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Sessions defends Rosenstein amid House GOP impeachment push

Sessions defends Rosenstein amid House GOP impeachment push
© Greg Nash

Attorney General Jeff SessionsJefferson (Jeff) Beauregard SessionsTime to bring federal employees home for every holiday Alabama zeroes in on Richard Shelby's future Tuberville incorrectly says Gore was president-elect in 2000 MORE fiercely defended his deputy Rod RosensteinRod RosensteinTrump turns his ire toward Cabinet members Ex-deputy attorney general says Justice Dept. 'will ignore' Trump's threats against political rivals The Hill's Morning Report - Sponsored by Facebook - Trump's erratic tweets upend stimulus talks; COVID-19 spreads in White House MORE on Thursday morning after a group of House conservatives introduced an impeachment resolution against him. 

“My deputy, Rod Rosenstein, is highly capable,” Sessions said at an event in Boston when asked to address the impeachment efforts. “I have the highest confidence in him. You probably know that not only did he go to the Wharton School of Business, but he graduated from Harvard right here in this area.”

His comments came after a group of House conservatives led by Reps. Mark MeadowsMark Randall MeadowsPressure builds for coronavirus relief with no clear path to deal Overnight Health Care: CDC panel recommends who gets vaccine first | McConnell offering new relief bill | Hahn downplays White House meeting on vaccines On The Money: McConnell offering new coronavirus relief bill | Biden introduces economic team, vows swift action on relief | Rare Mnuchin-Powell spat takes center stage at COVID-19 hearing MORE (R-N.C.) and Jim JordanJames (Jim) Daniel JordanCheney, top GOP lawmakers ask Trump campaign for proof of election fraud New RSC chairman sees 'Trumpism' as future Sunday shows preview: Biden team gears up for transition, Trump legal battles continue and pandemic rages on MORE (R-Ohio) on Wednesday night introduced articles of impeachment against Rosenstein, who is overseeing the special counsel investigation into Russian interference in the 2016 presidential election.

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The lawmakers have grown increasingly furious with the Justice Department for what they view as a failure to turn over documents requested by Congress related to the department’s probes into Russia's election interference and Hillary ClintonHillary Diane Rodham ClintonTrump has discussed possible pardons for three eldest children, Kushner: report McCaskill: 'Hypocrisy' for GOP to target Biden nominee's tweets after Trump Biden budget pick sparks battle with GOP Senate MORE’s emails.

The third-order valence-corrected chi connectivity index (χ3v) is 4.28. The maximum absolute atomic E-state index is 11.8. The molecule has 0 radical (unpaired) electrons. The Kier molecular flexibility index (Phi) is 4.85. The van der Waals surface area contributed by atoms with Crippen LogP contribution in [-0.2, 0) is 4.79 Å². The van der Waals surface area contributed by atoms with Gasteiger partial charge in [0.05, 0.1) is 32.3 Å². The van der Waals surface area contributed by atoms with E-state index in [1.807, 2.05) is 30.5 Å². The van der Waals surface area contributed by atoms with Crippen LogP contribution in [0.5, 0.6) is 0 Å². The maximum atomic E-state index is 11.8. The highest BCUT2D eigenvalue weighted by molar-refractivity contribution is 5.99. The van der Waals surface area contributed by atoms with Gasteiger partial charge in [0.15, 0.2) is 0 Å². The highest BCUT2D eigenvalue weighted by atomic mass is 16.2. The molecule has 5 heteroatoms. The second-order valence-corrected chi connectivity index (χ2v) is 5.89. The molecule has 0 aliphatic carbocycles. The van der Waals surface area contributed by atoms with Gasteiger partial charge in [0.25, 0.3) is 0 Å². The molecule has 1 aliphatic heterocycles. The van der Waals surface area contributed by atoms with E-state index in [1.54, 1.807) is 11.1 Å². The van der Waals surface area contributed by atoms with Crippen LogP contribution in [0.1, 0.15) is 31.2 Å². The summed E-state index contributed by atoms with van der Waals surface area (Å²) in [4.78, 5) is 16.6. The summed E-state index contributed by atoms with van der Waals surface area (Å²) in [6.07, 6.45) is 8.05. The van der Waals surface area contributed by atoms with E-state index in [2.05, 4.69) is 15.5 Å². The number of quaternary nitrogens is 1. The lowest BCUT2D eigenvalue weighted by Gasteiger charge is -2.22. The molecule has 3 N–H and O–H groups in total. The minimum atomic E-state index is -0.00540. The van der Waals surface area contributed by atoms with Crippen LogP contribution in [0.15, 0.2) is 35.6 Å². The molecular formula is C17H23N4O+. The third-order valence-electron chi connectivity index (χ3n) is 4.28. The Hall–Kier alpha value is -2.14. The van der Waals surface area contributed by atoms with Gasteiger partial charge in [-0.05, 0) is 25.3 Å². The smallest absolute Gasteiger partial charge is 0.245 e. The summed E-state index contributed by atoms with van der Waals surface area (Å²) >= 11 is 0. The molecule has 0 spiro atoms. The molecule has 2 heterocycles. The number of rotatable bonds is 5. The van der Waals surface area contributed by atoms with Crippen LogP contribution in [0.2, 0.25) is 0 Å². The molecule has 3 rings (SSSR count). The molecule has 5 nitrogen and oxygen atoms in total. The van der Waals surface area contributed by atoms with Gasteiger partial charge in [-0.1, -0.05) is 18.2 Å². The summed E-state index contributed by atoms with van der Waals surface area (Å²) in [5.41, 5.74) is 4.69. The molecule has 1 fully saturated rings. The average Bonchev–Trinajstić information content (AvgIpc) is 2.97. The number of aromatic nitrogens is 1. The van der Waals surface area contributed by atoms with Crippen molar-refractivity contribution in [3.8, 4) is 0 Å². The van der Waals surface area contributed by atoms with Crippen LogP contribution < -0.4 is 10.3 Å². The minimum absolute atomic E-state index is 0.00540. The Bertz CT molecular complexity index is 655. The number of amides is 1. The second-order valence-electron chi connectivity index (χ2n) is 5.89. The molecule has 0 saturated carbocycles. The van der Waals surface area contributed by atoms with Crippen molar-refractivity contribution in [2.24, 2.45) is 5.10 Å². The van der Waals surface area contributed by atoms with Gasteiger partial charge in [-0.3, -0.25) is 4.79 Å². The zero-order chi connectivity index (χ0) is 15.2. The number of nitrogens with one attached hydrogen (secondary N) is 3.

“The DOJ is keeping information from Congress. Enough is enough. It’s time to hold Mr. Rosenstein accountable for blocking Congress’s constitutional oversight role,” Jordan said in a statement. 

Sessions said Thursday that Congress would be better served to focus on working on passing immigration legislation.

“What I would like Congress to do is to focus on some of the legal challenges that are out there. We need Congress to deal with the immigration question,” Sessions told reporters.

“There are loopholes in our laws that are being exploited. We need to get them focused and we are pleading with them to do so. Our job and our enforcement officers' jobs are far more difficult than they need to be. Commonsense legislation can make a big difference. That’s where I would like to see them focus their time,” Sessions said.

The articles filed Wednesday include a series of allegations against Rosenstein, such as accusing him of having a conflict of interest in special counsel Robert MuellerRobert (Bob) MuellerBarr taps attorney investigating Russia probe origins as special counsel CNN's Toobin warns McCabe is in 'perilous condition' with emboldened Trump CNN anchor rips Trump over Stone while evoking Clinton-Lynch tarmac meeting MORE’s probe. The lawmakers allege he is a “witness” in the investigation because he signed off on a renewal of an FBI application to conduct surveillance on former Trump campaign aide Carter Page. 

Democrats have cast the effort as an effort to attack Mueller’s investigation, which has frequently attracted ire from President TrumpDonald John TrumpTrump alludes to possible 2024 run in White House remarks Trump threatens to veto defense bill over tech liability shield Tiger King's attorney believes they're close to getting pardon from Trump MORE. Mueller’s probe includes exploring whether there was collusion between the Trump campaign and Moscow.